I can recall my very first reader like it was yesterday — the phrase “See Spot run” and the image of a galloping dog with floppy ears is indelibly engraved in my memory. The pictures in these primers were as important as the words, helping to anchor in my young mind the meaning of each grouping of vowels and consonants. Last month, Jerry Pinckney became the first individual African American illustrator to win the Caldecott Medal, the American Library Association’s highest honor, for his adaptation of one of Aesop’s fables, The Lion and the Mouse.
This would be a story in itself, if it were not for the fact that Jerry Pinckney’s wife Gloria, his sons Brian and Miles, and his daughters-in-law Andrea and Sandra are all involved in the field of children’s literature as either writers, illustrators, or photographers. The Pinckney clan originated in Philadelphia, where patriarch Jerry began life as a dyslexic student who carried a sketch pad around with him everywhere he went. A chance meeting with professional cartoonist John Liney gave Pinckney an entirely different outlook on life. “I realized that some people got up in the morning and drew images. That was their job.”
Pinckney won a scholarship at the Philadelphia Museum College of Art, where he met and married his wife Gloria. After beginning his career in Boston, he joined other artists in opening a studio collective before branching out on his own. Since 1964 he has illustrated more than 100 picture books.He has also designed a dozen postage stamps for the U.S. Postal Service Black Heritage Series. According to Pinkney, “I wanted to show that an African American artist could make it on a national level in the graphic arts.”
The awards Pinkney has won in his lifetime:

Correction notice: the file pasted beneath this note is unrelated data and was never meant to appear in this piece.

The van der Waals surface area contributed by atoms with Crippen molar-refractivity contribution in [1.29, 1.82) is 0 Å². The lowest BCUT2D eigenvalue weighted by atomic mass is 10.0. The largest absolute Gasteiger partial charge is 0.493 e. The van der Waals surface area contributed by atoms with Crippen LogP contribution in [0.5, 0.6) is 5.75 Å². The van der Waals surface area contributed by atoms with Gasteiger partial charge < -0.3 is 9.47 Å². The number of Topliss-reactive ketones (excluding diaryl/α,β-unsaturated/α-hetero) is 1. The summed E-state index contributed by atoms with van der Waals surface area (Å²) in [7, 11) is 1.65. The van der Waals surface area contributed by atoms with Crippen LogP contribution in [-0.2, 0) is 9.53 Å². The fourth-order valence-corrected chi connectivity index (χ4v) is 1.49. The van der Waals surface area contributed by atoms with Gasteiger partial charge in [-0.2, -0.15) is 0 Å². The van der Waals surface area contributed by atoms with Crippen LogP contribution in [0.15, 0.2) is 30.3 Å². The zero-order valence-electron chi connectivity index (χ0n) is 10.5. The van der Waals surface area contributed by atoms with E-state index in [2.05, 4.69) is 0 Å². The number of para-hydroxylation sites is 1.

Pinckney is a very accessible artist, who has revealed in numerous print and on-line interviews how he works. “I don’t see things until I draw them. When I put a line down, the only thing I know is how it should feel, and I know when it doesn’t feel right. I work with a pencil in one hand and an eraser in the other, not knowing what I have until I put it down,” he told Elizabeth Kennedy of About.com
In an interview with Rick Margolis for the School Library Journal, Pinckney described how he visualized his subjects, which are often animals:
Rick Margolis: “You own more than 100 books on nature and animals. But the first thing you often do when you’re drawing an animal is to pretend you’re that creature.”
Jerry Pinckney: “Sometimes I’ll stand in front of a mirror and go through a series of expressions or body movements. Then I’ll take that back to the drawing table and try to incorporate that mood or feeling. Oftentimes, I’m asked about what makes my personification of animals different from other artists’. I’ve tried to make sure the anatomy is close to what a lion or a mouse looks like, but I want their expressions and sometimes their posture to almost mimic human posture.”
At 70, this life-long artist shows no sign of slowing down. His commitment to depicting multicultural images in his work has contributed immeasurably to the racial equality movement’s impact on the formative years of our nation’s youth. An amazing individual whose passion for his work has inspired his entire family to join him in the creative arts, Jerry Pinckney looks to continue creating his beautiful illustrations for years to come.